A Nigerian based in west London has been jailed for four and a half years for posting inflammatory messages encouraging violence in Nigeria.
Forty-five years old Adeyinka Shoyemi of Powis Terrace in Notting Hill was sentenced by the Southwark Crown Court after he was twice arrested over the offence.
Shoyemi first came to the attention of counter-terror police in March 2019 after members of the public tipped them off about his posts believed to have targeted particular ethnic groups in Nigeria.
The messages, posted by accounts under the name ‘Adeyinka Grandson’, were assessed by a specialist group of officers in the Met’s Counter Terrorism Internet Referral Unit (CTIRU).
They found the posts, which had commentary encouraging attacks against certain ethnic groups, were in potential breach of the law and launched a probe.
He was first arrested at his home address in August 2019, with officers searching three properties linked to him and seizing various digital devices.
Shoyemi was initially charged with six counts of inciting racial hatred but was released on bail with a condition not to post any more social media posts which were threatening, abusive or insulting to any ethnic groups.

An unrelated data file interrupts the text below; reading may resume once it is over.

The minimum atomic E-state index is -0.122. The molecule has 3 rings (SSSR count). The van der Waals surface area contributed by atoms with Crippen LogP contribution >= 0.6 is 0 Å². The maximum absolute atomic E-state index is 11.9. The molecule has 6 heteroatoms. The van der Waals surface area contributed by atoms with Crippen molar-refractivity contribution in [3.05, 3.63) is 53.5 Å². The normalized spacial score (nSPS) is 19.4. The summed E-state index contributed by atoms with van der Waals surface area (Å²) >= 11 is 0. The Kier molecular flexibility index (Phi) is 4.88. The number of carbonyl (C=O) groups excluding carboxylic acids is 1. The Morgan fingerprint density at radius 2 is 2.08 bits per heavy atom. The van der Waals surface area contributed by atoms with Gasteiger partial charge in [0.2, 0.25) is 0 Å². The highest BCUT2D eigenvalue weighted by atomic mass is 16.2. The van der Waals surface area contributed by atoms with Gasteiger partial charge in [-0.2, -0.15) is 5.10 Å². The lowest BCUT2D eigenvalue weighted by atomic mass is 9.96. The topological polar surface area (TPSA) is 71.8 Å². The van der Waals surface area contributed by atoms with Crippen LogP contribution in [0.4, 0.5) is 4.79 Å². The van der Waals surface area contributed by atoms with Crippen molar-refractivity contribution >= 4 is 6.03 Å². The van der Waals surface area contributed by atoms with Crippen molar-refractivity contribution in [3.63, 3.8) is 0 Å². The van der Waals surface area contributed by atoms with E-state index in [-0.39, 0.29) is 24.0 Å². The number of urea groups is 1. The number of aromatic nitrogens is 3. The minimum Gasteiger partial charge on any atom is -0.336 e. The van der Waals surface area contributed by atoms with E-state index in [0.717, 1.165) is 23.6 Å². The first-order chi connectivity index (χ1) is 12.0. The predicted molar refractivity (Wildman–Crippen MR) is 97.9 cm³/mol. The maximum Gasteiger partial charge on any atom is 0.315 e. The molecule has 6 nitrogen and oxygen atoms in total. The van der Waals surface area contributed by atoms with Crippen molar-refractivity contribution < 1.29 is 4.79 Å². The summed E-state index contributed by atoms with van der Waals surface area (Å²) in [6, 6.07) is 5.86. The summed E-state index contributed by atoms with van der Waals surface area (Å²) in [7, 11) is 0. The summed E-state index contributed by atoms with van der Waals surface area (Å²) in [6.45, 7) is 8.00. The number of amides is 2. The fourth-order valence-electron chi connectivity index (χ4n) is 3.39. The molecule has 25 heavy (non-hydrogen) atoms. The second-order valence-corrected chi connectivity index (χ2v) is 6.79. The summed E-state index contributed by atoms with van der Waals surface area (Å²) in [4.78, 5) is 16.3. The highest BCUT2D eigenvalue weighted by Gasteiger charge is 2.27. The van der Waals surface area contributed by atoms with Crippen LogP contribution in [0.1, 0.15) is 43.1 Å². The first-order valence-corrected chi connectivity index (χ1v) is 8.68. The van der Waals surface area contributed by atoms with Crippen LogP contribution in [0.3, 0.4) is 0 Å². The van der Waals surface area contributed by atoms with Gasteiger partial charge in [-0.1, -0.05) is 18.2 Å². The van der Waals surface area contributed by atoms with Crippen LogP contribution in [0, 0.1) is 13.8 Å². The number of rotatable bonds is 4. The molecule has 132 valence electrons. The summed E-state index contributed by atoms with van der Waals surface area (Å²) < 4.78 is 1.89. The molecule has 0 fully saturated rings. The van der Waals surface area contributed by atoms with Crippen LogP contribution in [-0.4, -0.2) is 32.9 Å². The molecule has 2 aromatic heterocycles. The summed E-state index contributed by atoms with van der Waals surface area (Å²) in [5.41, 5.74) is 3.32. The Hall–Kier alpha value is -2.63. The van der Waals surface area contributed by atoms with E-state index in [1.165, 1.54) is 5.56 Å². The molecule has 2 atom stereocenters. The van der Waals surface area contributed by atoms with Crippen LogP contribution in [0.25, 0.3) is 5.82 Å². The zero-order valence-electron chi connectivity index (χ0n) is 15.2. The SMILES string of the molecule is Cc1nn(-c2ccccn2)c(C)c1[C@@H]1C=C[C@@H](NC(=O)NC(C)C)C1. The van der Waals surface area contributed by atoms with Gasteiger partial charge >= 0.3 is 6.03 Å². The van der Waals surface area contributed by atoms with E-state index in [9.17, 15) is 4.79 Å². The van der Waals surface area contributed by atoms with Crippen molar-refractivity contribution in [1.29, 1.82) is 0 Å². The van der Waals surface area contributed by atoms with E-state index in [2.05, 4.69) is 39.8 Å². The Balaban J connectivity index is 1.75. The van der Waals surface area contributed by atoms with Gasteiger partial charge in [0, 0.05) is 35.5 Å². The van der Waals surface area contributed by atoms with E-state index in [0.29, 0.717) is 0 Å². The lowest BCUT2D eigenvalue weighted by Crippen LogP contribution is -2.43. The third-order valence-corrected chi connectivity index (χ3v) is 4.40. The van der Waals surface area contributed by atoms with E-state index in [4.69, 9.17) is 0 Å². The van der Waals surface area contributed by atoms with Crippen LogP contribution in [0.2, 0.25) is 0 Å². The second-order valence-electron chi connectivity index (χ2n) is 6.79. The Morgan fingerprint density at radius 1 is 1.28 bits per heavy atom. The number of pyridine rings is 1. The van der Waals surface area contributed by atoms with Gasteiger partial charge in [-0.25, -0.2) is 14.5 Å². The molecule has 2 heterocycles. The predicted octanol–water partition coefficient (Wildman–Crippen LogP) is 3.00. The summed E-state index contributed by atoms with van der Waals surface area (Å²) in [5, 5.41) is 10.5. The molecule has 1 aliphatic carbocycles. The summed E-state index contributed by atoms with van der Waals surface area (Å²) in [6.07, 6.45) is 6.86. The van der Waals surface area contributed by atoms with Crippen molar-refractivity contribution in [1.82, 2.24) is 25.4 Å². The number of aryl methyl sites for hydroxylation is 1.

But he was later rearrested after he flouted his bail conditions to make more of the posts.
Consequently, two more inciting racial hatred charges were added.
Shoyemi was sentenced to four and a half years behind bars on Thursday. He was found guilty on November 30 of eight counts of inciting racial hatred.
The head of the Met’s Counter Terrorism Command, Richard Smith, said: “Our Counter Terrorism Internet Referral Unit – the first of its kind to be established anywhere in the world – was instrumental in identifying Shoyemi and his activity.
“Over the last ten years, the CTIRU has been at the forefront of getting harmful content removed from the internet, and detecting and investigating potential terrorist-related activity online.
“We continue to need the help and support of the public and I would encourage anyone who comes across material or posts that could be related to terrorism or violent extremist activity to report it to us, so that our specialist officers can take action where necessary.”